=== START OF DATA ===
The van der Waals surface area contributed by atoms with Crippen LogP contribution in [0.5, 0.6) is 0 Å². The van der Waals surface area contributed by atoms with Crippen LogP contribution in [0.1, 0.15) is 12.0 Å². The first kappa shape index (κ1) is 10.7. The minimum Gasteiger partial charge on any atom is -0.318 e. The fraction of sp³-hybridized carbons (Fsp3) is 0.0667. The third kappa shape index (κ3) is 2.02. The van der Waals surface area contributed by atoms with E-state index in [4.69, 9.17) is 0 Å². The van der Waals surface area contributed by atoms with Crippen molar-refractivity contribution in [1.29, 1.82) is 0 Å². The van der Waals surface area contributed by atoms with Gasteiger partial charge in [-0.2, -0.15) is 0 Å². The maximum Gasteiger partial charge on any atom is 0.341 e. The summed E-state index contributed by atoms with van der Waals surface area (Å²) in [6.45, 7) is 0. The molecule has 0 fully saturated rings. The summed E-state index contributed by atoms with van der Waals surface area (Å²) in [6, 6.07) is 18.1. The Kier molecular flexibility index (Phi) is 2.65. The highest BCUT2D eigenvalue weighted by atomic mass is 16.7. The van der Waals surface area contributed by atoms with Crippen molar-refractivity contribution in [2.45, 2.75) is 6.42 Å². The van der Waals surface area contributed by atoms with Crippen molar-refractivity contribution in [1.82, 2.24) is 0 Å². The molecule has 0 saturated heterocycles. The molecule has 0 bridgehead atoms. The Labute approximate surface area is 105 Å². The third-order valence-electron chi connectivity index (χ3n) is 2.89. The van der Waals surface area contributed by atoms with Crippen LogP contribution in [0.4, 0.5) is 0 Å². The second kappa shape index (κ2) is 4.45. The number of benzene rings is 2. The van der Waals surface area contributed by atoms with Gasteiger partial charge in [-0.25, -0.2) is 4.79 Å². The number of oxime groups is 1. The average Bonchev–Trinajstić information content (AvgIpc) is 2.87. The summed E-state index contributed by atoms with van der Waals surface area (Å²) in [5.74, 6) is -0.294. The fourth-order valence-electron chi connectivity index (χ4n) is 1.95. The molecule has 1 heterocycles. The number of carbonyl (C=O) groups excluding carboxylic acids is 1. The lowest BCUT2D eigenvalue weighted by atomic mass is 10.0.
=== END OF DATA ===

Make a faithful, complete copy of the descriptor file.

The van der Waals surface area contributed by atoms with Crippen LogP contribution in [0.5, 0.6) is 0 Å². The van der Waals surface area contributed by atoms with Crippen LogP contribution in [0.1, 0.15) is 12.0 Å². The first kappa shape index (κ1) is 10.7. The minimum Gasteiger partial charge on any atom is -0.318 e. The fraction of sp³-hybridized carbons (Fsp3) is 0.0667. The third kappa shape index (κ3) is 2.02. The van der Waals surface area contributed by atoms with E-state index in [4.69, 9.17) is 0 Å². The van der Waals surface area contributed by atoms with Crippen molar-refractivity contribution in [1.29, 1.82) is 0 Å². The van der Waals surface area contributed by atoms with Gasteiger partial charge in [-0.2, -0.15) is 0 Å². The maximum Gasteiger partial charge on any atom is 0.341 e. The summed E-state index contributed by atoms with van der Waals surface area (Å²) in [6.45, 7) is 0. The molecule has 0 fully saturated rings. The summed E-state index contributed by atoms with van der Waals surface area (Å²) in [6, 6.07) is 18.1. The Kier molecular flexibility index (Phi) is 2.65. The highest BCUT2D eigenvalue weighted by atomic mass is 16.7. The van der Waals surface area contributed by atoms with Crippen molar-refractivity contribution in [2.45, 2.75) is 6.42 Å². The van der Waals surface area contributed by atoms with Crippen molar-refractivity contribution in [1.82, 2.24) is 0 Å². The molecule has 0 saturated heterocycles. The molecule has 0 bridgehead atoms. The Labute approximate surface area is 105 Å². The third-order valence-electron chi connectivity index (χ3n) is 2.89. The van der Waals surface area contributed by atoms with Crippen LogP contribution in [0.4, 0.5) is 0 Å². The second kappa shape index (κ2) is 4.45. The number of benzene rings is 2. The van der Waals surface area contributed by atoms with Gasteiger partial charge in [-0.25, -0.2) is 4.79 Å². The number of oxime groups is 1. The average Bonchev–Trinajstić information content (AvgIpc) is 2.87. The summed E-state index contributed by atoms with van der Waals surface area (Å²) in [5.74, 6) is -0.294. The fourth-order valence-electron chi connectivity index (χ4n) is 1.95. The molecule has 1 heterocycles. The number of carbonyl (C=O) groups excluding carboxylic acids is 1. The lowest BCUT2D eigenvalue weighted by atomic mass is 10.0.